In my opinion, the general easiest way is what has been said above. Figure out a good distance(dependent on the move speed) and as soon as you would be about out, simply do an instant movement of your character from one place to another, and keep the other stats, like inputs, movement speed, etc... You don't have to do it when completely out, rather for example, if your character moves at 2 pixels a frame, then when your character only has 2-4 pixels left inside, that's the point where you switch to the other side, and the position on the other side could have 2-4 pixels of the character on the inside.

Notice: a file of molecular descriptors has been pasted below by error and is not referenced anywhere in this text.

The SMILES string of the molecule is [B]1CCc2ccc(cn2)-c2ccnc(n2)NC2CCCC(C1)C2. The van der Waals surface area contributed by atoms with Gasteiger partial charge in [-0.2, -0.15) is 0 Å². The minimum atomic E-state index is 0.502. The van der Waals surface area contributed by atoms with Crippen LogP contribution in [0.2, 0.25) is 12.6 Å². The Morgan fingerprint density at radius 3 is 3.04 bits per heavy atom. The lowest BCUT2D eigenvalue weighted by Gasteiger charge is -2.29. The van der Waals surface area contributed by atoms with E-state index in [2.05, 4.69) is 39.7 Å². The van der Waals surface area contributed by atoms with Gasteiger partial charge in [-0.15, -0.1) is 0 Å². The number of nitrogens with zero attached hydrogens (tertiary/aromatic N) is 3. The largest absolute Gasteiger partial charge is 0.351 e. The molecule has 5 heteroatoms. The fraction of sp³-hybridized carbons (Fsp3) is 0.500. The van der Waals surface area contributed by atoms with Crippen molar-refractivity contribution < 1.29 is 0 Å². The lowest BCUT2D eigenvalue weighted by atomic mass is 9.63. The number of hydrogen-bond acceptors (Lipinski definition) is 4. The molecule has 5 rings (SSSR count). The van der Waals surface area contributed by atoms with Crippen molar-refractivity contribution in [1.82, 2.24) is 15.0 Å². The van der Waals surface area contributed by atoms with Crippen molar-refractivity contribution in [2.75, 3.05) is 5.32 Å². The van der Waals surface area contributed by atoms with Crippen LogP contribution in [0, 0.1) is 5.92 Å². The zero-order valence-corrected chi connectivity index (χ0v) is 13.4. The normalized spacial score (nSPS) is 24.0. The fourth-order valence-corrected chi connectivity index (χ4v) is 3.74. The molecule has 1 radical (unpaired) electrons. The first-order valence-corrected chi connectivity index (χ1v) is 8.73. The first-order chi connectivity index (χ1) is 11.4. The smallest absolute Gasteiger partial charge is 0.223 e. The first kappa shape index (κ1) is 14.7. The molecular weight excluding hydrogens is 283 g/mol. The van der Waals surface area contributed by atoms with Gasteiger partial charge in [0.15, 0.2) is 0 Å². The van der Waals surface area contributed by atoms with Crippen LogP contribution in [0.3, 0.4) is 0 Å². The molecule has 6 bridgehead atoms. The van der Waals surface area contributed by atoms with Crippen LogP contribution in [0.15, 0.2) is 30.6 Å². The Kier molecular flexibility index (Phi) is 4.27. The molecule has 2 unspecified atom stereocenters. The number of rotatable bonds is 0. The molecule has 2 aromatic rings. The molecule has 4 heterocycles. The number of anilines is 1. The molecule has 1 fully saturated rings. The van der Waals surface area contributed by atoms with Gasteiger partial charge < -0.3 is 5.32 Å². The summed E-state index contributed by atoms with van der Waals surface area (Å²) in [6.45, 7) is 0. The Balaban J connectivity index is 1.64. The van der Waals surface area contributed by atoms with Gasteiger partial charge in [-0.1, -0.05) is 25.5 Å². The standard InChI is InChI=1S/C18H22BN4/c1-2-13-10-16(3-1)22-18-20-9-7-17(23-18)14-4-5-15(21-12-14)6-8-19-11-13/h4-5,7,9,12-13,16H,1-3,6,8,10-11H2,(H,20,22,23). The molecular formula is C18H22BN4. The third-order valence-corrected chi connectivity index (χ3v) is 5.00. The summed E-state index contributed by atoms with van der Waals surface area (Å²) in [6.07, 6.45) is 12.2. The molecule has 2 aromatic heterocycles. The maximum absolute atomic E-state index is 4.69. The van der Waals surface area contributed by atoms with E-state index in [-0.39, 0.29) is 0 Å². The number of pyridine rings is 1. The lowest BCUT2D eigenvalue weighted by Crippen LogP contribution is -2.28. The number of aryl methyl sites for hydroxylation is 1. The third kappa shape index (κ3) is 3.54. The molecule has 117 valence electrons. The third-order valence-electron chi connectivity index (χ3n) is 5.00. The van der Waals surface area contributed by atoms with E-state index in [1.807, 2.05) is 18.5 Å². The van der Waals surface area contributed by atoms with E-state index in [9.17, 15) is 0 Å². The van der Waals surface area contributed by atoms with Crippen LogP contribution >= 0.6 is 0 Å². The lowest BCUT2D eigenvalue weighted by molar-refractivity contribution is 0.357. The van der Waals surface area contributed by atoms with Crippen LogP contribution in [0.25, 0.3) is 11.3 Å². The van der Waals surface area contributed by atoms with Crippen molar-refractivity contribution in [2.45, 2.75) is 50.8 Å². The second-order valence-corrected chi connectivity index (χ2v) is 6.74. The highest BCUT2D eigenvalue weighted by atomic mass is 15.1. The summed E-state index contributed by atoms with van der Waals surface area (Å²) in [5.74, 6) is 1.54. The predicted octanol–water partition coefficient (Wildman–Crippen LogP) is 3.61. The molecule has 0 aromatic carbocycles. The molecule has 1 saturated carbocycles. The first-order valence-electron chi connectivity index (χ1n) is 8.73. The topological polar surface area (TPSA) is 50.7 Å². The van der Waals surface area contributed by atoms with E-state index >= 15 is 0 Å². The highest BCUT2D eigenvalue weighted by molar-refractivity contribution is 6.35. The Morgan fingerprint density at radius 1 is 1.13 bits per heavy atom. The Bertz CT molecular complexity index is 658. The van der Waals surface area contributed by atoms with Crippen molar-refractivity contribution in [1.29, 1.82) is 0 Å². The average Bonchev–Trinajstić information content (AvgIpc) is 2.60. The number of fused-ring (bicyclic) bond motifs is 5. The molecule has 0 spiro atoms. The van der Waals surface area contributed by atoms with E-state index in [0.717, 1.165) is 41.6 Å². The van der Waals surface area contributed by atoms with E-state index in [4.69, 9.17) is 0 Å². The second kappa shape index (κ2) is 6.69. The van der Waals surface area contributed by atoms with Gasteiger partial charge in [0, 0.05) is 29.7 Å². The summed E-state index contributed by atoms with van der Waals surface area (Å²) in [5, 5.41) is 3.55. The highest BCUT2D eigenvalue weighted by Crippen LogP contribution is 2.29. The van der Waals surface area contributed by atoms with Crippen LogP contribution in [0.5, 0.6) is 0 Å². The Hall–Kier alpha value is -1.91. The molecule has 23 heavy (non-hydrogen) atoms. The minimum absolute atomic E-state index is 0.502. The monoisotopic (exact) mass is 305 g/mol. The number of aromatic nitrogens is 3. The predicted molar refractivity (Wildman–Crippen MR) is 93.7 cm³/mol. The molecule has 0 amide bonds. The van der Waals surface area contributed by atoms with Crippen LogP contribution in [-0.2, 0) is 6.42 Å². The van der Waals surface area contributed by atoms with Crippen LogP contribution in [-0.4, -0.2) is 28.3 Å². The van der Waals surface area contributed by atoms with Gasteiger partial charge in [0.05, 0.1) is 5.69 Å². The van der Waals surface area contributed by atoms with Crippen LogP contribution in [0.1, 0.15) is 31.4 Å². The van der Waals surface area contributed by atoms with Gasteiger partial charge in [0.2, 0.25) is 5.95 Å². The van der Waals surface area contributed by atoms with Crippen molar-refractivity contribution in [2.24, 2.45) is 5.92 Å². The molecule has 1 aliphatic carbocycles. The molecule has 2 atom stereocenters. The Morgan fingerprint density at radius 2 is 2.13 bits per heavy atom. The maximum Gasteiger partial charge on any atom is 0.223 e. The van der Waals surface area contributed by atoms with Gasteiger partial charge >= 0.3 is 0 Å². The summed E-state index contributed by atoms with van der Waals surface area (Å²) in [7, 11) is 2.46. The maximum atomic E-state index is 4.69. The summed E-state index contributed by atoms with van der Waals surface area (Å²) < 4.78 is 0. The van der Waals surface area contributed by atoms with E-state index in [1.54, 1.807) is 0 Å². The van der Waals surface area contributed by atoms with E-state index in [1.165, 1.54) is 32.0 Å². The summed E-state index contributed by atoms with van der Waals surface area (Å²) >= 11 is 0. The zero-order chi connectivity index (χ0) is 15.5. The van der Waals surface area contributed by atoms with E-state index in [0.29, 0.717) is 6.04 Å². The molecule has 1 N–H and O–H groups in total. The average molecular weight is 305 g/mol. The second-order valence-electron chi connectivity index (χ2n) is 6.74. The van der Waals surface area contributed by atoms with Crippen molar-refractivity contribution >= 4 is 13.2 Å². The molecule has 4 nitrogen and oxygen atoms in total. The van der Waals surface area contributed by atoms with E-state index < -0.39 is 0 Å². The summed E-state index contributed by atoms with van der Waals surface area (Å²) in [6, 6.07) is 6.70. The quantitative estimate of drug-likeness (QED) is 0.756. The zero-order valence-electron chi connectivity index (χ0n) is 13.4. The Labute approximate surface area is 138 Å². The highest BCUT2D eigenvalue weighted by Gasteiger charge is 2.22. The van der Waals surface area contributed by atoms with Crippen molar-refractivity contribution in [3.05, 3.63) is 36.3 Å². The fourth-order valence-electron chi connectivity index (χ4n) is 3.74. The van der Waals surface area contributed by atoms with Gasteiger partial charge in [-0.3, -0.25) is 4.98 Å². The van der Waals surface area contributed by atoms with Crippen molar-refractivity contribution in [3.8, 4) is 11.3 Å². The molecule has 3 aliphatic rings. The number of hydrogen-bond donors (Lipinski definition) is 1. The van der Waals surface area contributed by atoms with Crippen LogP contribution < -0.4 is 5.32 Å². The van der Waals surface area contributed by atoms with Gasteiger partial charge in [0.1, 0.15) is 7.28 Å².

One other idea, if you are using any programming language that lets you create classes/objects, is to create a special object. You would make this object only do a couple things, move a few pixels in a certain direction, draw a certain sprite/animation, and then delete itself after a few frames. Now, the catch to this method is that you probably would need to have a certain commitment at a certain point. Maybe once the character is halfway out, you then commit it to follow through with the motion. At this point, you create your "dummy" and give it the sprite/frames of the character, along with the speed, etc... and at that point, you can move your real character to the other side. The point of having the dummy object is so that you don't have more than one instance of your actual character, so for example if your AI depends on that, you don't have to worry about accounting for that as you never duplicate the character. And the fake object would delete itself after however many frames you set it to, so you don't have to worry about managing it later either. The bad part about this method isn't so much the coding(as long as you understand OOP, or are using a framework that makes this easy, like GMStudio or Unity), but rather in the whole part about the commitment. If your players are used to being able to turn on a dime, then you may have to forgo the whole visual, but if movement is grid-based, or simply can work without instant friction, etc... than this version could work. And the techniques can work for other things, making you learn how to create and use different types of objects for things like this.